Flood experts are bracing for a “new norm” after extreme weather saw the Bay of Plenty Regional Council issue 54 flood warnings in five months.
That was 10 more than it issued for the entire year to June 2022.
Now, a new “global boiling” era has arrived as scientists calculate that this month has been the hottest on record and probably the warmest since human civilisation began.
According to MetService, Tauranga recorded 1411mm of rainfall since January, nearly double the average amount of 806mm. Rotorua recorded 1478mm compared to the average of 867mm.
NZME reported last month that May was the wettest month Rotorua had experienced since official records began in 1963. In March, Tauranga had its wettest summer since 1984, according to the National Institute of Water and Atmospheric Research (Niwa).
Bay of Plenty Regional Council presented a report to its Monitoring and Operations Committee in June, which showed the region had consistently experienced “above average” rainfall in the past 12 months due to cyclones Hale, Gabrielle, the Auckland Anniversary Day storm and other significant weather events.
The council’s environmental monitoring system collects data on heavy weather events, including rainfall and river levels, to help the public and agencies such as Civil Defence make informed choices when it comes to helping the community in crisis.
To date, the council’s monitoring stations have captured a total rainfall across the region of 273 per cent of the normal amounts recorded behind Te Puke and 130 per cent at the Tarawera River.
The extra rainfall has seen the regional council issue 54 flood warnings from January to May this year, compared with 44 between July 2021 and June 2022. Two flood warnings were issued last month.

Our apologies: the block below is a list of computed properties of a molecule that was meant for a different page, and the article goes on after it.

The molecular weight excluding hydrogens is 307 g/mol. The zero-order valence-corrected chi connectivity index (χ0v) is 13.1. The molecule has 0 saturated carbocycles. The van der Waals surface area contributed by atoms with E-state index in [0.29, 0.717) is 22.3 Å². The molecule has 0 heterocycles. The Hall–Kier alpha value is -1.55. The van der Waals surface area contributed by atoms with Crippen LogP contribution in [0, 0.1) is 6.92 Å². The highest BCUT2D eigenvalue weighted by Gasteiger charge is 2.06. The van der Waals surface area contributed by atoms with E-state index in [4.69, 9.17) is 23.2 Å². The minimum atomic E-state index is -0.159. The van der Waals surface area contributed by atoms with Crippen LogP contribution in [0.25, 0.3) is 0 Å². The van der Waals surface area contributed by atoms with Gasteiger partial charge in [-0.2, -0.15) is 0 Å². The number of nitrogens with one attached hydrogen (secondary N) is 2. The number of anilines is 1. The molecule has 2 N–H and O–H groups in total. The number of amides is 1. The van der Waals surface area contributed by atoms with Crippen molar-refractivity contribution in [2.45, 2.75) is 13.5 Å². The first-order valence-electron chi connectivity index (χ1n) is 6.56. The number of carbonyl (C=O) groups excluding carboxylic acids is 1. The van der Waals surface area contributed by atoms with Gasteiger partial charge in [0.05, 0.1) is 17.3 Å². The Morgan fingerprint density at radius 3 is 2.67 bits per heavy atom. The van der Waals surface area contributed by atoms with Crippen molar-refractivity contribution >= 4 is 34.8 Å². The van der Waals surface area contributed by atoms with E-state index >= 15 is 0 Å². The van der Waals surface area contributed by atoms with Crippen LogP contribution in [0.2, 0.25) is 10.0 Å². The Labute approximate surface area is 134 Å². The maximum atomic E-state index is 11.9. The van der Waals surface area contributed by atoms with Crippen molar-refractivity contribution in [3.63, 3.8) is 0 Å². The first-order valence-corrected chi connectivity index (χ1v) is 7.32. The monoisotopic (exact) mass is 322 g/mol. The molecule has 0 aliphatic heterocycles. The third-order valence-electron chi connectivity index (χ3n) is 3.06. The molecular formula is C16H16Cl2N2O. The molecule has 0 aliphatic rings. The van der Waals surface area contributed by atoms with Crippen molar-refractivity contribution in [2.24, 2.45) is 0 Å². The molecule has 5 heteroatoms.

The council also took 317 phone calls from the public about flooding in the same timeframe, compared with 68 between July 2021 and June 2022.
Bay of Plenty Regional Council engineering manager Mark Townsend said climate change was making weather patterns “increasingly unpredictable”.
“What we anticipate and are planning for is the new norm of more intense, inconsistent weather patterns that would see more extremes hitting our region (such as) extreme dry or extreme wet.”
Townsend said flooding was the most common natural hazard in Aotearoa, with a major flood event occurring on average every eight months.
“As the climate changes, communities across New Zealand are adapting to meet the challenges of a rising sea level and more frequent, more significant rain events that may cause flooding.”
Townsend said the warning system applied to the seven major rivers: Kaituna, Whakatāne, Tauranga, Rangitāiki, Tarawera, Waioeka and Ōtara.
A first warning was issued when a river rose to the top of its normal channel capacity and a second was issued when it rose above the river channel and flooded the area directly next to the river but well within the “flood defences”, he said.
Understanding what was happening in our backyard was critical in helping communities to become resilient in the face of climate change.
“One of the ways we do this is through our flood forecasting models, which we have developed for six of our major rivers.”
The models supplement weather forecasts from MetService with rain radar and other environmental information from its network of monitoring sites to produce the impact of the rainfall on rivers and floodplains. The flood forecasts help the council during and after an event.
The extra rainfall was putting pressure on the regional council’s rivers and drainage operation team, which has been working to set up temporary mobile pumps to pump floodwaters off rural properties, remove debris from rivers, erosion repair and monitor stopbank seepage.
Bay of Plenty Regional Council data services manager Glenn Ellery said the council had been investing in the region’s monitoring sites since the April 2017 floods and there were now 204 monitoring sites installed.
Overall, it added 13 rain and river level gauges to key areas including the upper Rangitāiki, lower Whakatāne, Te Kaha, around the Kaituna, Ngongotahā and Waiotahi, which cost about $300,000.